Official Statements of War Aims and Peace Proposals, December 1916 to November 1918

By James Brown Scott | Go to book overview

AUSTRO-HUNGARIAN REPLY TO PRESIDENT WILSON'S PEACE NOTE1 December 26, 1916

In reply to the aide memoire communicated on the 22d instant by his Excellency the American Ambassador, containing the proposals of the President of the United States of America for an exchange of views among the Powers at present at war for the eventual establishment of peace, the Imperial and Royal Government desires particularly to point out that in considering the noble proposal of the President it is guided by the same spirit of amity and complaisance as finds expression therein.

The President desires to establish a basis for a lasting peace without wishing to indicate the ways and means. The Imperial and Royal Government considers a direct exchange of views among the belligerents to be the most suitable way of attaining this end. Adverting to its declaration of the 12th instant, in which it announced its readiness to enter into peace negotiations, it now has the honor to propose that representatives of the belligerent Powers convene at an early date at some place on neutral ground.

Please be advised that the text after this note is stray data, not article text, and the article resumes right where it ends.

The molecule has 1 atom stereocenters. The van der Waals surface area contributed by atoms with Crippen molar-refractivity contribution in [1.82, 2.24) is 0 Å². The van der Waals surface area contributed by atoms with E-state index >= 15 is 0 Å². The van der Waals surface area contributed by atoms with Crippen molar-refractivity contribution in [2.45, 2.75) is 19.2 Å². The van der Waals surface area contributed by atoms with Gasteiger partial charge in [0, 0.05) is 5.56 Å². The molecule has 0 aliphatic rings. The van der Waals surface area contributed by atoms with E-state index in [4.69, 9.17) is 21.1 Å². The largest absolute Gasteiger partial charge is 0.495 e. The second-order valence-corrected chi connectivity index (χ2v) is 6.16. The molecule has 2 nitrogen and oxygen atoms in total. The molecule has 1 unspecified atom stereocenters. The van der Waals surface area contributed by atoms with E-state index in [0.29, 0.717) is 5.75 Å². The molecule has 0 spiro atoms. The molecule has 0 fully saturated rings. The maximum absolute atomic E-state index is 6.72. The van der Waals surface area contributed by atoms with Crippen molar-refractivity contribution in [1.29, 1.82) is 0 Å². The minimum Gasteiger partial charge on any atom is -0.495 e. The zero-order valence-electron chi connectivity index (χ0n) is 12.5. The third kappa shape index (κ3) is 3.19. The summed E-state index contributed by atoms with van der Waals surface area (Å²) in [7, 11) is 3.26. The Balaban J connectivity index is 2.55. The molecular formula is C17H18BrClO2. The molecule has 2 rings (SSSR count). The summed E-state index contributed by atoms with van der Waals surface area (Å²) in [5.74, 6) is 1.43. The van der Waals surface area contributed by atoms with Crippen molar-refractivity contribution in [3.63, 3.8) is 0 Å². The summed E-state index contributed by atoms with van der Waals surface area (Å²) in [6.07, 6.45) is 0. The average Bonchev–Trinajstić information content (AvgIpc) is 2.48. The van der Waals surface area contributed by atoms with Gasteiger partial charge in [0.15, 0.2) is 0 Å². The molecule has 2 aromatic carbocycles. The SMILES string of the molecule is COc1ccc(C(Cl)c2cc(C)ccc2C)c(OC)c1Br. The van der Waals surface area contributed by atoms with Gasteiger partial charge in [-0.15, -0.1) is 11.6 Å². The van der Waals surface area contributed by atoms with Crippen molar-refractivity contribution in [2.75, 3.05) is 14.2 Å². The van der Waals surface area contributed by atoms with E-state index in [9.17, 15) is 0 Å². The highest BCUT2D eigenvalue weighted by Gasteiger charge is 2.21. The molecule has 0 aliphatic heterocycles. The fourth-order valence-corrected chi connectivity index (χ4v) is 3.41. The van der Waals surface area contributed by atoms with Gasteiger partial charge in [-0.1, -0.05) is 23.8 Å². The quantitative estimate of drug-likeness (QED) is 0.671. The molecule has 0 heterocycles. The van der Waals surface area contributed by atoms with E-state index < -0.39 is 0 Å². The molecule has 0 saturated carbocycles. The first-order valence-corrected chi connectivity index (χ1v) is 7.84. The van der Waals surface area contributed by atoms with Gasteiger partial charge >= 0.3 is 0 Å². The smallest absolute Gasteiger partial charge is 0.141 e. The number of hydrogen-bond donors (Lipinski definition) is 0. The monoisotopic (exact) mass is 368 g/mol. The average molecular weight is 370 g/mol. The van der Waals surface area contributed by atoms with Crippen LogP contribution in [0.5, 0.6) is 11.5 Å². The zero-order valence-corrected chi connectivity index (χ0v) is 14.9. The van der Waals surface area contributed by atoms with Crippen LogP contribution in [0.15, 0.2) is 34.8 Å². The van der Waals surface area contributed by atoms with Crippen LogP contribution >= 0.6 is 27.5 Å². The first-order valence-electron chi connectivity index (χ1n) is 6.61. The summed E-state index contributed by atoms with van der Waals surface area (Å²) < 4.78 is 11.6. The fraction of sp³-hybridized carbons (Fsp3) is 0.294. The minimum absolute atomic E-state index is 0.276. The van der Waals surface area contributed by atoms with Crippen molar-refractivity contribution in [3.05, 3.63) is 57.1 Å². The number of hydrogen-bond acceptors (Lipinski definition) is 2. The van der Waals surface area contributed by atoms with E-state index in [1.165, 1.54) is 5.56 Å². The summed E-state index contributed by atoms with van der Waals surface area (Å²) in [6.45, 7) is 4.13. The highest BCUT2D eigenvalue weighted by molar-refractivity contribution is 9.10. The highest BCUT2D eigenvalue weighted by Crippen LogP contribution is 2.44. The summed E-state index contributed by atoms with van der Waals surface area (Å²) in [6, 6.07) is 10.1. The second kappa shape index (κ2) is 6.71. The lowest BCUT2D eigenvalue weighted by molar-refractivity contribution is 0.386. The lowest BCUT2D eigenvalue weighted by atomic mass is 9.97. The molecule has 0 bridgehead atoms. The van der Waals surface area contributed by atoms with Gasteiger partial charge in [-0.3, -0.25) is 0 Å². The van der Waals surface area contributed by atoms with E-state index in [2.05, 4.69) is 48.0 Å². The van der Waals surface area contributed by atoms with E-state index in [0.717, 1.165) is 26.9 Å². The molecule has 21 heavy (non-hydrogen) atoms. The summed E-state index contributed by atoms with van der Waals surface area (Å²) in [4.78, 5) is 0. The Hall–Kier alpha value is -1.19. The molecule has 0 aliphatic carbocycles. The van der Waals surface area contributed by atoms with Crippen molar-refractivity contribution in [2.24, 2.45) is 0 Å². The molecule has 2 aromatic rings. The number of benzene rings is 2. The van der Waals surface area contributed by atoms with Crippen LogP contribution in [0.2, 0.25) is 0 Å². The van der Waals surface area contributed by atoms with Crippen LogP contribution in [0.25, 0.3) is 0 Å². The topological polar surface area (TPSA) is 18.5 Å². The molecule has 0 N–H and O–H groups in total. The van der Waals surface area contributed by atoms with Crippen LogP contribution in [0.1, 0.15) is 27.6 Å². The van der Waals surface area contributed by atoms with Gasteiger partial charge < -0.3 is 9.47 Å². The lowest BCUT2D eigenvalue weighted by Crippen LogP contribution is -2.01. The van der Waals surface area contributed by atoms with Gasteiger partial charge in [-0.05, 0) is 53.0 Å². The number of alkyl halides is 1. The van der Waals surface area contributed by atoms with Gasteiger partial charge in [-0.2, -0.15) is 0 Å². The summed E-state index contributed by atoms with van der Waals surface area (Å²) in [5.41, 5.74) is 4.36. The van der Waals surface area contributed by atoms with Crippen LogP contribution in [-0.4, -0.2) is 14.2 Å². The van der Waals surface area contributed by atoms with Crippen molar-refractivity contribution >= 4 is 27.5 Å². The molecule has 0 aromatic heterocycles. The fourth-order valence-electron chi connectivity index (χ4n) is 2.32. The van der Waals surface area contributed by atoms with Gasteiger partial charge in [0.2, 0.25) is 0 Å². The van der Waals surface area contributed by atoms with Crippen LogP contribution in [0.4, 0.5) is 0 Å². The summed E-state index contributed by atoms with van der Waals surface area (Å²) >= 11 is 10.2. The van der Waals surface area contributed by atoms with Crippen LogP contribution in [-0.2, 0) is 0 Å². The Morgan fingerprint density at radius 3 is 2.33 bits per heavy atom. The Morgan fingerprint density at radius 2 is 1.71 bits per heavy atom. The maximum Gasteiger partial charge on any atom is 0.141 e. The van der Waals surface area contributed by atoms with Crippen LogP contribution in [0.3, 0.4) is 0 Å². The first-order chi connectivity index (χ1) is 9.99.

The Imperial and Royal Government likewise concurs in the opinion of the President that only after the termination of the present war will it be possible to undertake the great and desirable work of the prevention of future wars. At an appropriate time it will be willing to cooperate with the United States of America for the realization of this noble aim.


TURKISH REPLY TO PRESIDENT WILSON2
December 26, 1916

MR. AMBASSADOR: In reply to the note which your Excellency was pleased to deliver to me under date of the twenty-third instant, number 2107, containing certain suggestions of the President of the United States, I have the honor to communicate to your Excellency the following:

The generous initiative of the President, tending to create bases

____________________
1
4 Dip. Corr, 328.
2
4 Dip. Corr.,327.

-23-

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